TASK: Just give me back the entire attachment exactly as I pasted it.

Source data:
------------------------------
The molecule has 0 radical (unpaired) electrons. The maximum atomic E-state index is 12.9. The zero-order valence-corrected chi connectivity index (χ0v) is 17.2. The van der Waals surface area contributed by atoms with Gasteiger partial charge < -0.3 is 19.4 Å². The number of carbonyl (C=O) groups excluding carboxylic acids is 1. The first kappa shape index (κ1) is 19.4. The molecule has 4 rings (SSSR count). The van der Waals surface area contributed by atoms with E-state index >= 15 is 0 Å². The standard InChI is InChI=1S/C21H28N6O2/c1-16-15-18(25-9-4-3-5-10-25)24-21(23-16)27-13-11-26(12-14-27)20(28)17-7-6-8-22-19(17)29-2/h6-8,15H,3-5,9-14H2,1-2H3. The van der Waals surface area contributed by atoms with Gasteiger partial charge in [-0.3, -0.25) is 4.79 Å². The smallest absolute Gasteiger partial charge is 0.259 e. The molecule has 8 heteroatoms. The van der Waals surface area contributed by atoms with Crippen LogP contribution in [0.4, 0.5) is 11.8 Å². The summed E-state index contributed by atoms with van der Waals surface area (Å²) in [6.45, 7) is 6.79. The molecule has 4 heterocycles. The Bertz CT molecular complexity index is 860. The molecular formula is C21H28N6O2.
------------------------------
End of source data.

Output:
The molecule has 0 radical (unpaired) electrons. The maximum atomic E-state index is 12.9. The zero-order valence-corrected chi connectivity index (χ0v) is 17.2. The van der Waals surface area contributed by atoms with Gasteiger partial charge < -0.3 is 19.4 Å². The number of carbonyl (C=O) groups excluding carboxylic acids is 1. The first kappa shape index (κ1) is 19.4. The molecule has 4 rings (SSSR count). The van der Waals surface area contributed by atoms with E-state index >= 15 is 0 Å². The standard InChI is InChI=1S/C21H28N6O2/c1-16-15-18(25-9-4-3-5-10-25)24-21(23-16)27-13-11-26(12-14-27)20(28)17-7-6-8-22-19(17)29-2/h6-8,15H,3-5,9-14H2,1-2H3. The van der Waals surface area contributed by atoms with Gasteiger partial charge in [-0.3, -0.25) is 4.79 Å². The smallest absolute Gasteiger partial charge is 0.259 e. The molecule has 8 heteroatoms. The van der Waals surface area contributed by atoms with Crippen LogP contribution in [0.4, 0.5) is 11.8 Å². The summed E-state index contributed by atoms with van der Waals surface area (Å²) in [6.45, 7) is 6.79. The molecule has 4 heterocycles. The Bertz CT molecular complexity index is 860. The molecular formula is C21H28N6O2.